Perkins was born on Dec. 15, 1764, to a merchant family in revolutionary Boston. His father died in 1773, leaving a large family and a small estate. Thomas Handasyd Perkins went into business with his brother James, and in 1788 married Sarah “Sally” Elliott. With a modest bequest from his grandfather and his father-in-law, he amassed an enormous fortune over his lifetime.
His first business venture was slave trading in Santo Domingo (now Haiti). He then traded sea otter skins from the Pacific Northwest and opium in the China trade.
From his merchant trading profit, Thomas Handasyd Perkins invested in New England’s industrial revolution. He owned the first railroad (the Granite Railway in Quincy, Mass.), holdings in textile mills in Holyoke, Lowell and Newton, Mass.; canals, railroads and lead and iron mines.
In 1796 in Paris, Thomas and James were concerned about getting paid for the food they were selling, so they accompanied their shipment to France. While there, Thomas dined with U.S. Ambassador James Monroe, Madame Lafayette and Tom Paine, who he found to be slovenly.
Paris was in turmoil. The revolutionary government had been purged, and four members of the Convention — the ruling body — were to be tried. Rumors flew that their rescue was to be attempted, and young men had paraded in the streets to denounce them.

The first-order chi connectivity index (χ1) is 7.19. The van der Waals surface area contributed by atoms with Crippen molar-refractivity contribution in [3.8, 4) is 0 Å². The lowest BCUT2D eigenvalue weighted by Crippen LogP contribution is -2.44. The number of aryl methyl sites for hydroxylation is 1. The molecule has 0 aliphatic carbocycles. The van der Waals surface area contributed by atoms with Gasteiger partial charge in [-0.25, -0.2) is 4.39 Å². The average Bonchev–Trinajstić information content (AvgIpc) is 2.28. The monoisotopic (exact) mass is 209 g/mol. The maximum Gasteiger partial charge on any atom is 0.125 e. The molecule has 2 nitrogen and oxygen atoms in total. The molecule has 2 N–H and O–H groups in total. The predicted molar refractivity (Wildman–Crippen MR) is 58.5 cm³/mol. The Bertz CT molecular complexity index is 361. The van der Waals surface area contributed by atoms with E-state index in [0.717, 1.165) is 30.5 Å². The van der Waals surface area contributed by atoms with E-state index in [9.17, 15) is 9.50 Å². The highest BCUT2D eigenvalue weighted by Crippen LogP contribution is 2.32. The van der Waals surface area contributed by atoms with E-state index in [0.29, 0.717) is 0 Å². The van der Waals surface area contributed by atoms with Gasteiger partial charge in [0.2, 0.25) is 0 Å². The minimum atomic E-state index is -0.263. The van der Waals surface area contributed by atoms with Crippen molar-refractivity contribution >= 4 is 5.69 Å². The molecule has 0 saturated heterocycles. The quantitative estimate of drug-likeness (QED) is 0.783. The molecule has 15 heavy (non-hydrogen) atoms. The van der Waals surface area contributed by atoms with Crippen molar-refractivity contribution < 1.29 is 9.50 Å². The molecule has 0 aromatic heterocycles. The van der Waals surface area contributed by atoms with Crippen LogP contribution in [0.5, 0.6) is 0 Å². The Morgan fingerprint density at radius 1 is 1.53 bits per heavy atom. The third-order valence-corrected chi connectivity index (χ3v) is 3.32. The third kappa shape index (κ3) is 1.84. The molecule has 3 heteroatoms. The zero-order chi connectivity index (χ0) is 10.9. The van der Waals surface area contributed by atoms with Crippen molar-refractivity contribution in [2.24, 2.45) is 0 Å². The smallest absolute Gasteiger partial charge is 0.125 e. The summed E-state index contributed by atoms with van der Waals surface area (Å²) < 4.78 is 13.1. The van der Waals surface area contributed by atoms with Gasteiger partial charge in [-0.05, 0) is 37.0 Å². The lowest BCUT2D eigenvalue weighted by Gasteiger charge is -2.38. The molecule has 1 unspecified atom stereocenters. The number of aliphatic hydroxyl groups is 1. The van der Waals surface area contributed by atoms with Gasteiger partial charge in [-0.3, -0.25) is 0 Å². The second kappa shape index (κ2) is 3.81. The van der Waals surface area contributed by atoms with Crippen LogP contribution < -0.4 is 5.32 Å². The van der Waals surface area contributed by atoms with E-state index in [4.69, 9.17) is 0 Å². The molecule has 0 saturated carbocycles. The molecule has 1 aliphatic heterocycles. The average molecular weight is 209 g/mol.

On that April 2, Perkins wrote in his diary:
Cloudy and unpleasant. This day will be an interesting one, and will show whether Jacobinism dare raise its hideous head.
Midnight – The commotions of the last evening, and the fear of seeing Jacobinism once more triumphant, brought out every man this day. The number of patrols that paraded the streets and the gardens of the Tuileries was astonishing. The guard of the day was forty thousand; besides which, the reserve guard, which may be called in half an hour, numbers sixty thousand. In addition to this, almost every man has girded on his sabre to-day, and paraded the gardens and palaces. The number of people in the Tuileries was very great; and every one was armed, and showed a spirit of determination to overthrow any thing Jacobinical that might show itself.
Barriere, Collot d’Herbois, and Billaud de Varennes, were this day brought to the bar of the Convention. The crowd was so great that there was no getting in. They are to make their defence to-morrow, or rather they will begin them; for it is supposed that they will procrastinate as much as possible, in order to give their party time to show itself. But it is too late: the general opinion dooms them to death; and there is but little doubt of their meeting it. If the condemnations finish with those at the bar, the public will be very much disappointed. Incendiary pieces are stuck up, setting for the necessity of taking off forty or fifty of the Convention, ere peace and security can be restored.
He died in Brookline, Mass., on Jan. 11, 1854.